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Is R-32 really losing relevance in the refrigerant game?

As false information can become common and, in time, easily become fixed in peoples’ minds, ANSWERING MISBELIEFS is a series of articles that break down false information to bring value to the sector and help people to make informed decisions when working on heating, ventilation, and air conditioning (HVAC) projects.

Low GWP refrigerants

As F-gas regulations get more and more stringent, low GWP refrigerants are getting more attention.

The trend in the Applied market is to promote R-32 blends as more environmentally sustainable and preferable to pure R-32, almost as if R-32 refrigerant has been losing relevance in the sector.

While diversity of refrigerant choice in the industry should be supported, the above idea relies on misleading marketing claims that are not doing any good to the sector.

Read more here about Daikin’s philosophy to refrigerants.

Although pure R-32 refrigerant has slightly higher GWP than its blends, there is no limitation on its use from a regulatory perspective. This is true for both the Applied sector (commercial and industrial air conditioning) and residential uses. This means that both pure R-32 and R-32 blends fully comply with current regulations.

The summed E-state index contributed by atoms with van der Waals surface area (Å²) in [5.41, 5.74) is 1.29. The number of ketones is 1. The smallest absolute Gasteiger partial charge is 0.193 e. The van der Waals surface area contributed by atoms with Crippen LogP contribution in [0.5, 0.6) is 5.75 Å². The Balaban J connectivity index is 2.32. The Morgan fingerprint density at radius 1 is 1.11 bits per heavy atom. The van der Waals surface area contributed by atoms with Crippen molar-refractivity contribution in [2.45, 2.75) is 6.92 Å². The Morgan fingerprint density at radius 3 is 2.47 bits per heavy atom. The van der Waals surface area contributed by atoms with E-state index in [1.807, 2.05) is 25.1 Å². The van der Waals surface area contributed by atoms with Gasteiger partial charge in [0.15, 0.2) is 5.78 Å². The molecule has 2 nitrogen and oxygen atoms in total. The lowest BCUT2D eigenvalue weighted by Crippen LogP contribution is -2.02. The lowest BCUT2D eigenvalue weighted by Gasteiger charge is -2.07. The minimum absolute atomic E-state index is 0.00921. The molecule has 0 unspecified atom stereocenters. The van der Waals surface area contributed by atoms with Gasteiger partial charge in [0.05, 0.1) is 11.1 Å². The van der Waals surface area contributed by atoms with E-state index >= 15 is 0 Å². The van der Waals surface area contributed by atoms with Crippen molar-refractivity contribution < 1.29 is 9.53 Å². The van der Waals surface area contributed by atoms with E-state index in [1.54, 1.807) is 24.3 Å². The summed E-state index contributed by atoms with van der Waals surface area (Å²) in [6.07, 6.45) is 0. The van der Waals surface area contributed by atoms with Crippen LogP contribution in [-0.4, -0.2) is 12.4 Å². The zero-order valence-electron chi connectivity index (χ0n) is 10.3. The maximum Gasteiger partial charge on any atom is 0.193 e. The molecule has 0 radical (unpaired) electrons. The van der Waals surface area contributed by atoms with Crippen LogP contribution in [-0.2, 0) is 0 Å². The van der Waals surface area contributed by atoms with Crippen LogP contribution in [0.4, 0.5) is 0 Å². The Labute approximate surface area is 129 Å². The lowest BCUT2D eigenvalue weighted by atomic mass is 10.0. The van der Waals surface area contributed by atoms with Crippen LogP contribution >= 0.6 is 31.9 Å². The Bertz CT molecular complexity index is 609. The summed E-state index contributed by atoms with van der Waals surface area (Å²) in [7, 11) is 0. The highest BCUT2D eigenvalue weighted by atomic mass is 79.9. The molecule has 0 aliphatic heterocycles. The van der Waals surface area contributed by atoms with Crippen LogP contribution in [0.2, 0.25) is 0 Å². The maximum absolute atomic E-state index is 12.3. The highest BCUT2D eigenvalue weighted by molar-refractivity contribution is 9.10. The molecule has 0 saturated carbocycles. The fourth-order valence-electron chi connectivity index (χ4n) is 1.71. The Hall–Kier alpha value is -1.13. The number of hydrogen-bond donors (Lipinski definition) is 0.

So, why are R-32 blends being promoted as a more sustainable option? And are R-32 blends more sustainable? To answer these questions, let’s take a closer look at R-32 and its sustainability to see if R-32 could be part of a circular economy of refrigerants.

R-32 refrigerant composition

While R-32 blends and pure R-32 refrigerant can be used on the same product portfolio, they are very different, especially if you consider the characteristics of each in terms of its composition.

R-32 blends are promoted as being more sustainable as they have a lower GWP impact. However, this only considers the GWP levels and ignores that R-32 refrigerant can be part of the circular economy of refrigerants.

As a pure and single component refrigerant, R-32 has all the characteristics needed to be easily recovered, recycled, or regenerated to enter the reclaimed refrigerant market and be reused.

R-32 availability

The greater availability of R-32 in the market compared to niche alternatives such as R-32 blends, makes R-32 a suitable option for reclamation which only makes sense for widely used and largely available refrigerants. Indeed, the market has made R-32 a standard, with 5 times more R-32 chiller and heat pump installations compared to Applied R-32 blend technologies according to Eurovent statistics. If residential installations are considered, the relevance of R-32 refrigerant becomes even more clear.

The possibility to reclaim R-32 eliminates the environmental impact of its disposal, leading to a new scenario where R-32 is seen as environmentally friendly as any other option.

Conclusion

As we have seen, it is incorrect to declare that R-32 is irrelevant in today’s refrigerants landscape. While R-32 is as sustainable as R-32 blends, the fact that it can be recycled or reclaimed increases its environmentally friendliness.

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